Sarah Vowell claims that she is a boring person who would rather be alone with a book than be anywhere else, except maybe visiting a historical site where something that is still being discussed occurred, such as the room in which Abraham Lincoln polished up the Gettysburg Address. Though a self-proclaimed bookworm, she is very connected to popular culture through broadcast media and the Internet, as well as through her beloved books. She seems to notice and remember everything. She also seems to have plenty of friends who accompany her to witness inaugurations and other historical events. I can imagine that talking with her being would be frenetic and at times awkward, as she would probably take the conversation in an unexpected direction, but "boring person" is not a label that I can imagine being applied.
I have just enjoyed listening to Partly Cloudy Patriot, written and read by Vowell, with the assistance of a number of actors reading quotations from a variety of American characters. These men (I do not remember there being any women) all play straight men to Vowell's comic genius, even Stephen Colbert as Al Gore. The audiobook is also enhanced with quirky made-to-order music from They Might Be Giants. Topics range from history, current events, and pop culture. Readers learn about Vowell's growing up in Oklahoma and Montana and discover that she is a Dallas Cowboys fan, as well as a "Big D" Democrat who worked for the Michael Dukakis campaign. One of her chief complaints is the tendency of the public to label any politician who is academically gifted as a nerd who should be laughed out of public service. She is a nerd and wants nerds to rule.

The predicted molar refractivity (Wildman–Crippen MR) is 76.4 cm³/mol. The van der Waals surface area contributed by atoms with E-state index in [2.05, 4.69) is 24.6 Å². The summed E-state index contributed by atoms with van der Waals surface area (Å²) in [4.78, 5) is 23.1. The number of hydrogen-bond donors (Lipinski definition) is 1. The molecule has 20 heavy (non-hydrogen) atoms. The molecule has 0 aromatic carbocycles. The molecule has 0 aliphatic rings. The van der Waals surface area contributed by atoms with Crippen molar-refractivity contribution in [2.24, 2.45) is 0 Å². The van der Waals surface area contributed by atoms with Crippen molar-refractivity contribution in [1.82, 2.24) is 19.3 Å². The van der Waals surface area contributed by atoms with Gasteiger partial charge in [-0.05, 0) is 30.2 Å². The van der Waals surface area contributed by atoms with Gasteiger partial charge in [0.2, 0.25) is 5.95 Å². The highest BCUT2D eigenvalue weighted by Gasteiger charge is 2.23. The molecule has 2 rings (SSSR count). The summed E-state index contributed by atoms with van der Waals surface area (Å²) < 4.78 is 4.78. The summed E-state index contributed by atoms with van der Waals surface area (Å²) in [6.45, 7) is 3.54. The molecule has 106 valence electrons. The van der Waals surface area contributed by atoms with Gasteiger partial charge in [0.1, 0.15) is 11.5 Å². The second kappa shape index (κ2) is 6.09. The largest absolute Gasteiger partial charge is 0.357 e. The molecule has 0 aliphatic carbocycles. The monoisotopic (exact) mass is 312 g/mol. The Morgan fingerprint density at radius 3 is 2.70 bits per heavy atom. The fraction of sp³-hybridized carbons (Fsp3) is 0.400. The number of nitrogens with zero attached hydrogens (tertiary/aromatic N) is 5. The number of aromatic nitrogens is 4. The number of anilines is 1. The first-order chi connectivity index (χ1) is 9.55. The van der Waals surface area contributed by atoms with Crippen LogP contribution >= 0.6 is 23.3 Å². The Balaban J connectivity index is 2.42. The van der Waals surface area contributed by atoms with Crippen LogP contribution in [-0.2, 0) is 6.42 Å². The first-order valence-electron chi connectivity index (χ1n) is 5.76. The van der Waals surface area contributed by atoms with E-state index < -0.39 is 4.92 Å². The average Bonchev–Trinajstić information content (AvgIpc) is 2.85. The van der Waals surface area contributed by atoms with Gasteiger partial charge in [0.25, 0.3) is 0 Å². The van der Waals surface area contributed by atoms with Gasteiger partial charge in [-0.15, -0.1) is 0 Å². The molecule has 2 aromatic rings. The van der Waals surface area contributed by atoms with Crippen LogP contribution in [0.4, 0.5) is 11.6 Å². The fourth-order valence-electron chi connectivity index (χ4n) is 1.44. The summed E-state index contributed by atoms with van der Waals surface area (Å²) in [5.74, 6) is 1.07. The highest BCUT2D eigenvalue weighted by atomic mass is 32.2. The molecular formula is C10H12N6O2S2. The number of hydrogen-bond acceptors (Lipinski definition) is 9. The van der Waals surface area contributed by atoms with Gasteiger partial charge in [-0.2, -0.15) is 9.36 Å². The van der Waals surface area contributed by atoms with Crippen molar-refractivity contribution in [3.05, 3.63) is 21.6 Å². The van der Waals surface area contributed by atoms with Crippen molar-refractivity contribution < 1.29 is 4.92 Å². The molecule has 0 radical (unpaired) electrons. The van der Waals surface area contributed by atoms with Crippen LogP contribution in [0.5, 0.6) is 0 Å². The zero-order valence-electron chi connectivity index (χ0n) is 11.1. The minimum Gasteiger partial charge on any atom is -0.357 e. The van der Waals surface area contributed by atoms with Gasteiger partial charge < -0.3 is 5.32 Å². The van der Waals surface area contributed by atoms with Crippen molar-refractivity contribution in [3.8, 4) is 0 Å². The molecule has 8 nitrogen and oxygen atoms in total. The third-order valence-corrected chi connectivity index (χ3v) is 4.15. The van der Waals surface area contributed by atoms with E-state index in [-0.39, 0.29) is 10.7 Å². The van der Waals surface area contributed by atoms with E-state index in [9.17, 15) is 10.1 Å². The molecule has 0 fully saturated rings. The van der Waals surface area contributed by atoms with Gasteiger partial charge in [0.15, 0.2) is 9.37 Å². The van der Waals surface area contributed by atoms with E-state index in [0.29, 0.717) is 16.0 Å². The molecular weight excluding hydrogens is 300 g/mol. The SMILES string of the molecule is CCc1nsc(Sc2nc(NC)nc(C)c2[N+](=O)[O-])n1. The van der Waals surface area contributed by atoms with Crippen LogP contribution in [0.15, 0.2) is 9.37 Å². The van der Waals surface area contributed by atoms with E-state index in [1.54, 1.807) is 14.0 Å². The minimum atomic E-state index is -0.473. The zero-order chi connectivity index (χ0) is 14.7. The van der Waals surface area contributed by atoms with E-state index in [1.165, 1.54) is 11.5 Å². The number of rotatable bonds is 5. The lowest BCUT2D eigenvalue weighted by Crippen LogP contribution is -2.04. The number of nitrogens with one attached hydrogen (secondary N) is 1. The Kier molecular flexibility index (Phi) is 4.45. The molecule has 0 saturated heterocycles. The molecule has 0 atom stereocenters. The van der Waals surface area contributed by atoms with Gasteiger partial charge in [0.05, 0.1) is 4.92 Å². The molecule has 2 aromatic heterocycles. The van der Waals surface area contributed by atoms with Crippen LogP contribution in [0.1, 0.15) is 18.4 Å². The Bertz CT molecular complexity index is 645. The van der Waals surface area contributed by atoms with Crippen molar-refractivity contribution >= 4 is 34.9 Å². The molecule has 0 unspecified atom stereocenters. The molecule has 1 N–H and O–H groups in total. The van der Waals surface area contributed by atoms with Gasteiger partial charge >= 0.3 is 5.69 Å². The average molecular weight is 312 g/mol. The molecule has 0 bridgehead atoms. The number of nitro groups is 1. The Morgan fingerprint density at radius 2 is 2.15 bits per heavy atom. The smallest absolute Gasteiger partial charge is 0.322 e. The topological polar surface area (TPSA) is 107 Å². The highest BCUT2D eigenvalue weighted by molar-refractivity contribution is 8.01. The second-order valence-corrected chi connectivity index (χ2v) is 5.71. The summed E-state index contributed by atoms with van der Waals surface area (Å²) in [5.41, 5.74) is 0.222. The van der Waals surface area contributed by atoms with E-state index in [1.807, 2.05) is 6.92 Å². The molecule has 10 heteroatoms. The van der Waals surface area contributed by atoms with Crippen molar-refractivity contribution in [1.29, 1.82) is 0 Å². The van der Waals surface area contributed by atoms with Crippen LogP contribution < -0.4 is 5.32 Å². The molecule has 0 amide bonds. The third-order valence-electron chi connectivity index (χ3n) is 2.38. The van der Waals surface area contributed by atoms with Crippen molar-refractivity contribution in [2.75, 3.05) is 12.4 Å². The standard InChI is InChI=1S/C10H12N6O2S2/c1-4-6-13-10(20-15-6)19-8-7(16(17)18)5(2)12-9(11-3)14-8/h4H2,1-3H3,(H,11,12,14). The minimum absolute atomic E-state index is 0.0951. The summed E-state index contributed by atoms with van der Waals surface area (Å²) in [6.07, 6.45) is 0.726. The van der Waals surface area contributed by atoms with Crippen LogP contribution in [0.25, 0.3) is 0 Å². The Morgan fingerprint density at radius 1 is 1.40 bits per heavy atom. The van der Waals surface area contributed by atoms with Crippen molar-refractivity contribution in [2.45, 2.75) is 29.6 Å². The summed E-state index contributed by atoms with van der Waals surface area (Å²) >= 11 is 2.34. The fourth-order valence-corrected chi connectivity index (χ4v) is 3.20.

All of this was written before Barack Obama became a nationally well-known figure. Vowell never mentions him in this older collection of her essays. I enjoyed traveling back in time with Vowell on my iPod. She made cooking and commuting more fun.
Vowell, Sarah. The Partly Cloudy Patriot. Simon & Schuster, 2003. 5 CDs. ISBN 0743533488